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Why would thousands of young men and women flee their country, whose economy is the fastest growing in Africa and whose democracy is supposedly blossoming? After the spate of sad news, government spokesman Redwan Hussein said the tragedy “will be a warning to people who wish to risk and travel to Europe through the dangerous route.” Warned or not, many youths simply do not see their dreams for a better life realized in Ethiopia.
Observers cite massive poverty, rising costs of living, fast-climbing youth unemployment, lack of economic opportunities for the less politically connected, the economy’s overreliance on the service sector and the requirement of party membership as a condition for employment as the drivers behind the exodus.
(Saudi deported more than 100,000 Ethiopian domestic workers during a visa crackdown.) A friend, who worked as a technician for the state-run Ethiopian Electricity Agency, joined him on this fateful trek to Libya.
At least a handful of the victims who have been identified thus far were said to be college graduates.
Given the depth of poverty, Ethiopia’s much-celebrated economic growth is nowhere close to accommodating the country’s young and expanding population, one of the largest youth cohorts in Africa.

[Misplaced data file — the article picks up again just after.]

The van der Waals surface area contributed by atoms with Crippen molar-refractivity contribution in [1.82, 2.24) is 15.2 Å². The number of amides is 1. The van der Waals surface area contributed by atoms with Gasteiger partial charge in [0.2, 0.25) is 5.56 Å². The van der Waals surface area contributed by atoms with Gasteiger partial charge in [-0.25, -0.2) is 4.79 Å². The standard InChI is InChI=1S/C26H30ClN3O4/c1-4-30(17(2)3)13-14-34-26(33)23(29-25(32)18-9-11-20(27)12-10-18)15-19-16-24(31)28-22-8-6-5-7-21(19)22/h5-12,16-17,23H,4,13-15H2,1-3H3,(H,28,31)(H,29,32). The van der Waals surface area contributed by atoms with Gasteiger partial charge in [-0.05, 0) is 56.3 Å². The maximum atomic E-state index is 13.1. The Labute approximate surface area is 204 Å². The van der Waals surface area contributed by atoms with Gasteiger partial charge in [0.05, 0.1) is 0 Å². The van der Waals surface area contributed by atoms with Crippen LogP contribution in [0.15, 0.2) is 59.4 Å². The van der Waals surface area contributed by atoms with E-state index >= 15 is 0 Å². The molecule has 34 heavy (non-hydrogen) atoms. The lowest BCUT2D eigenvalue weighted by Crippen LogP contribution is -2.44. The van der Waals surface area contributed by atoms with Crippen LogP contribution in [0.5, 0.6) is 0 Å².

Government remains the main employer in Ethiopia after agriculture and commerce.
However, as Human Rights Watch noted in 2011, “access to seeds, fertilizers, tools and loans …
public sector jobs, educational opportunities and even food assistance” is often contingent on support for the ruling party.
Redwan Hussein, an Ethiopian government spokesman, said he believed the victims were Ethiopian migrants trying to reach Europe, an account bolstered by local residents who said impoverished young men are tempted to make the perilous journey to Europe.
Still, unemployment and lack of economic opportunities are not the only reasons for the excessive outward migration.
These conditions are compounded by the fact that youths, ever more censored and denied access to the Internet and alternative sources of information, simply do not trust the government enough to heed Hussein’s warnings.
A 2012 study by the London-based International Growth Center noted (PDF) widespread urban unemployment amid growing youth landlessness and insignificant job creation in rural areas.
“There have been significant increases in educational attainment.